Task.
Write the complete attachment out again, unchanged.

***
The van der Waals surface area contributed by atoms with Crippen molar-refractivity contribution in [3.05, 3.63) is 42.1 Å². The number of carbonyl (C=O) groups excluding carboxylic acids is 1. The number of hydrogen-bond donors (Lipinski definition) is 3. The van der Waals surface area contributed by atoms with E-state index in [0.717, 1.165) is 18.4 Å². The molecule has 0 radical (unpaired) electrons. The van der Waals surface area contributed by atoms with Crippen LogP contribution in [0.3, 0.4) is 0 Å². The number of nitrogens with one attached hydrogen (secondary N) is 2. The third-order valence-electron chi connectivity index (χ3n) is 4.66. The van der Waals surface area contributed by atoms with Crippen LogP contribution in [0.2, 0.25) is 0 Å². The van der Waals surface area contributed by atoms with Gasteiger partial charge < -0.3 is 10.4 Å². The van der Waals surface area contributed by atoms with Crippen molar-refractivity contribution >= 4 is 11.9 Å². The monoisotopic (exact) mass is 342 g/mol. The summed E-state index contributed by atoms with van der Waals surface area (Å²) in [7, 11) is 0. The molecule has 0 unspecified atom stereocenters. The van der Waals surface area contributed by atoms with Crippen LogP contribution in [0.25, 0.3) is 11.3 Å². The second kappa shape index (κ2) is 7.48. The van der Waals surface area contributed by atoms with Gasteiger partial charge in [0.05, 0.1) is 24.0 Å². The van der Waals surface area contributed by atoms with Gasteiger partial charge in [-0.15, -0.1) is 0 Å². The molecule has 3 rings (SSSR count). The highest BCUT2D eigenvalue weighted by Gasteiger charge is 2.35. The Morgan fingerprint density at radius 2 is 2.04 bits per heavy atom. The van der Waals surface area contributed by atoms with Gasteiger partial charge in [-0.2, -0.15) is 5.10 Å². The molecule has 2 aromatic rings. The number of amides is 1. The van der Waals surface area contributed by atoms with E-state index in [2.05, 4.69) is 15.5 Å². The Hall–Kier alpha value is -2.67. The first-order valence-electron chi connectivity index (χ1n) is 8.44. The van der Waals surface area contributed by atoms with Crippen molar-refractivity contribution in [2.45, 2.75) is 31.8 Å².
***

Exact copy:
The van der Waals surface area contributed by atoms with Crippen molar-refractivity contribution in [3.05, 3.63) is 42.1 Å². The number of carbonyl (C=O) groups excluding carboxylic acids is 1. The number of hydrogen-bond donors (Lipinski definition) is 3. The van der Waals surface area contributed by atoms with E-state index in [0.717, 1.165) is 18.4 Å². The molecule has 0 radical (unpaired) electrons. The van der Waals surface area contributed by atoms with Crippen LogP contribution in [0.3, 0.4) is 0 Å². The number of nitrogens with one attached hydrogen (secondary N) is 2. The third-order valence-electron chi connectivity index (χ3n) is 4.66. The van der Waals surface area contributed by atoms with Crippen LogP contribution in [0.2, 0.25) is 0 Å². The van der Waals surface area contributed by atoms with Gasteiger partial charge < -0.3 is 10.4 Å². The van der Waals surface area contributed by atoms with Crippen molar-refractivity contribution >= 4 is 11.9 Å². The monoisotopic (exact) mass is 342 g/mol. The summed E-state index contributed by atoms with van der Waals surface area (Å²) in [7, 11) is 0. The molecule has 0 unspecified atom stereocenters. The van der Waals surface area contributed by atoms with Crippen LogP contribution in [0.25, 0.3) is 11.3 Å². The second kappa shape index (κ2) is 7.48. The van der Waals surface area contributed by atoms with Gasteiger partial charge in [0.05, 0.1) is 24.0 Å². The van der Waals surface area contributed by atoms with Gasteiger partial charge in [-0.15, -0.1) is 0 Å². The molecule has 3 rings (SSSR count). The highest BCUT2D eigenvalue weighted by Gasteiger charge is 2.35. The Morgan fingerprint density at radius 2 is 2.04 bits per heavy atom. The van der Waals surface area contributed by atoms with Gasteiger partial charge in [-0.2, -0.15) is 5.10 Å². The molecule has 2 aromatic rings. The number of amides is 1. The van der Waals surface area contributed by atoms with E-state index in [2.05, 4.69) is 15.5 Å². The Hall–Kier alpha value is -2.67. The first-order valence-electron chi connectivity index (χ1n) is 8.44. The van der Waals surface area contributed by atoms with Crippen molar-refractivity contribution in [2.45, 2.75) is 31.8 Å².